Microsoft has released patches today for a zero-day vulnerability in one of the Windows components that was abused in the wild for attacks using weaponized Office documents.
Tracked as CVE-2021-40444, patches have been made available for Windows versions as far back as Windows 7 and Windows Server 2008.
The bug resides in the Microsoft MHTML component, also known as Trident, the old Internet Explorer browser engine. Microsoft said it discovered instances where a threat actor had created malicious Office files that used the MHTML component to load web-based content inside the documents, such as a malicious ActiveX control, which exploited CVE-2021-40444 to run code on the underlying Windows OS.
A successful attack allowed threat actors to gain control over a user’s OS, Microsoft said last week.
While no technical details were revealed last week, security researchers and malware developers quickly figured out what the issue was and published proof-of-concept code to exploit the bug was eventually on both GitHub and underground hacking forums, and the code has already been weaponized and integrated as part of attacks spotted this week.
A campaign with it today targeting Russian telcos…— alex lanstein (@alex_lanstein) September 13, 2021
Fortunately, today’s Office zero-day patch also comes just in time, as several security researchers discovered last week ways to bypass Microsoft’s temporary mitigation solutions [1, 2], meaning that Windows users were fully exposed to these attacks without any kind of protection.
However, if the patches hold up remains to be seen. Several security researchers have publicly stated that the bug is buried deep enough in core Office behavior that attackers could easily find new ways to abuse this issue, creating another scenario similar to Microsoft’s PrintNightmare never-ending patching conundrum.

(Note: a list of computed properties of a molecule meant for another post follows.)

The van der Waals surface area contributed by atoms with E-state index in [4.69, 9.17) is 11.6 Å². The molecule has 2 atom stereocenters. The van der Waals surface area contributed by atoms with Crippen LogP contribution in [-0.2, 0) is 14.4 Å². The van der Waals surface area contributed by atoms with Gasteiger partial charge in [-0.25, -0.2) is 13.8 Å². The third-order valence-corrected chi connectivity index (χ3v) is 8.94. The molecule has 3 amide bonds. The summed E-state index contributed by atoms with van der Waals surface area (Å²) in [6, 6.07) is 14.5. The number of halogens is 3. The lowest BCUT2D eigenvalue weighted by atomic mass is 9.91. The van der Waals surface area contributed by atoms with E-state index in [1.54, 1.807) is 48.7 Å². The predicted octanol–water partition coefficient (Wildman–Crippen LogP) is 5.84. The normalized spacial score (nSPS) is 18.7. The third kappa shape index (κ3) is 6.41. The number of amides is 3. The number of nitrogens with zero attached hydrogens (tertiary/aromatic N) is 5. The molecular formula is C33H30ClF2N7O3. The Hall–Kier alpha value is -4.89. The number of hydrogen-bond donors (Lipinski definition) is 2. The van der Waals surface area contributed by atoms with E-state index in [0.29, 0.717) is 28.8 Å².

But besides fixes for CVE-2021, Microsoft has also released other security updates today, with patches for 85 other bugs, 48 of which are Edge/Chromium-related issues.
Of these, the most important appears to be CVE-2021-36968, an elevation of privilege in the Windows DNS service, for which details have been publicly shared on the internet.
“According to Microsoft, it is not being exploited in the wild,” said Allan Liska, threat intelligence analyst at Recorded Future. “It is labelled Important by Microsoft and, interestingly, only impacts Windows 7 and Windows Server 2008.”
Catalin Cimpanu is a cybersecurity reporter for The Record. He previously worked at ZDNet and Bleeping Computer, where he became a well-known name in the industry for his constant scoops on new vulnerabilities, cyberattacks, and law enforcement actions against hackers.